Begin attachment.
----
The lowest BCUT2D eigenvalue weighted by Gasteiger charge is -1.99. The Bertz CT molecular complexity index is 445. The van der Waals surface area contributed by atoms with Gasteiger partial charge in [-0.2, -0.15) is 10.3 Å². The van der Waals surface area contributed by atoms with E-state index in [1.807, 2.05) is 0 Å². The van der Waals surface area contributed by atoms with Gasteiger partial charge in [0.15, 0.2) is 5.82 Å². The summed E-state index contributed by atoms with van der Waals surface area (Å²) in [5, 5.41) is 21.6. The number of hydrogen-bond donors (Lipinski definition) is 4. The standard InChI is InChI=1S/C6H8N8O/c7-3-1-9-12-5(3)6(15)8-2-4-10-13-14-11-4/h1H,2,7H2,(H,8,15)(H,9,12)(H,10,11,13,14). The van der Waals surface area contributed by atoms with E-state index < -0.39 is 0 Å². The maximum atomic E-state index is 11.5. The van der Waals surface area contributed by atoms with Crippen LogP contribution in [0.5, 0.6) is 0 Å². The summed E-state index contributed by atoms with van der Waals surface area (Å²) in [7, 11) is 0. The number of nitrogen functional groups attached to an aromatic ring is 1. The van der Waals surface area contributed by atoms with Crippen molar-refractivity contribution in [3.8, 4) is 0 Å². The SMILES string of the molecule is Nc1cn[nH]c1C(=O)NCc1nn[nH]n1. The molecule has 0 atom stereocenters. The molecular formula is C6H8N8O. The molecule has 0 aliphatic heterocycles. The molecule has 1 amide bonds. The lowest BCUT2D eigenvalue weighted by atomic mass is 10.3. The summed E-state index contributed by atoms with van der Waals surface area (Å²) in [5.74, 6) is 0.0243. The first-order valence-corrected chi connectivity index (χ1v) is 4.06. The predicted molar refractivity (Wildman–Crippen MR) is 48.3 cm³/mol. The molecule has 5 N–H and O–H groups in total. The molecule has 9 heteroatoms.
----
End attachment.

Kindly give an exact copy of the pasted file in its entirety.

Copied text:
The lowest BCUT2D eigenvalue weighted by Gasteiger charge is -1.99. The Bertz CT molecular complexity index is 445. The van der Waals surface area contributed by atoms with Gasteiger partial charge in [-0.2, -0.15) is 10.3 Å². The van der Waals surface area contributed by atoms with E-state index in [1.807, 2.05) is 0 Å². The van der Waals surface area contributed by atoms with Gasteiger partial charge in [0.15, 0.2) is 5.82 Å². The summed E-state index contributed by atoms with van der Waals surface area (Å²) in [5, 5.41) is 21.6. The number of hydrogen-bond donors (Lipinski definition) is 4. The standard InChI is InChI=1S/C6H8N8O/c7-3-1-9-12-5(3)6(15)8-2-4-10-13-14-11-4/h1H,2,7H2,(H,8,15)(H,9,12)(H,10,11,13,14). The van der Waals surface area contributed by atoms with E-state index < -0.39 is 0 Å². The maximum atomic E-state index is 11.5. The van der Waals surface area contributed by atoms with Crippen LogP contribution in [0.5, 0.6) is 0 Å². The summed E-state index contributed by atoms with van der Waals surface area (Å²) in [7, 11) is 0. The number of nitrogen functional groups attached to an aromatic ring is 1. The van der Waals surface area contributed by atoms with Crippen molar-refractivity contribution in [3.8, 4) is 0 Å². The SMILES string of the molecule is Nc1cn[nH]c1C(=O)NCc1nn[nH]n1. The molecule has 0 atom stereocenters. The molecular formula is C6H8N8O. The molecule has 0 aliphatic heterocycles. The molecule has 1 amide bonds. The lowest BCUT2D eigenvalue weighted by atomic mass is 10.3. The summed E-state index contributed by atoms with van der Waals surface area (Å²) in [5.74, 6) is 0.0243. The first-order valence-corrected chi connectivity index (χ1v) is 4.06. The predicted molar refractivity (Wildman–Crippen MR) is 48.3 cm³/mol. The molecule has 5 N–H and O–H groups in total. The molecule has 9 heteroatoms.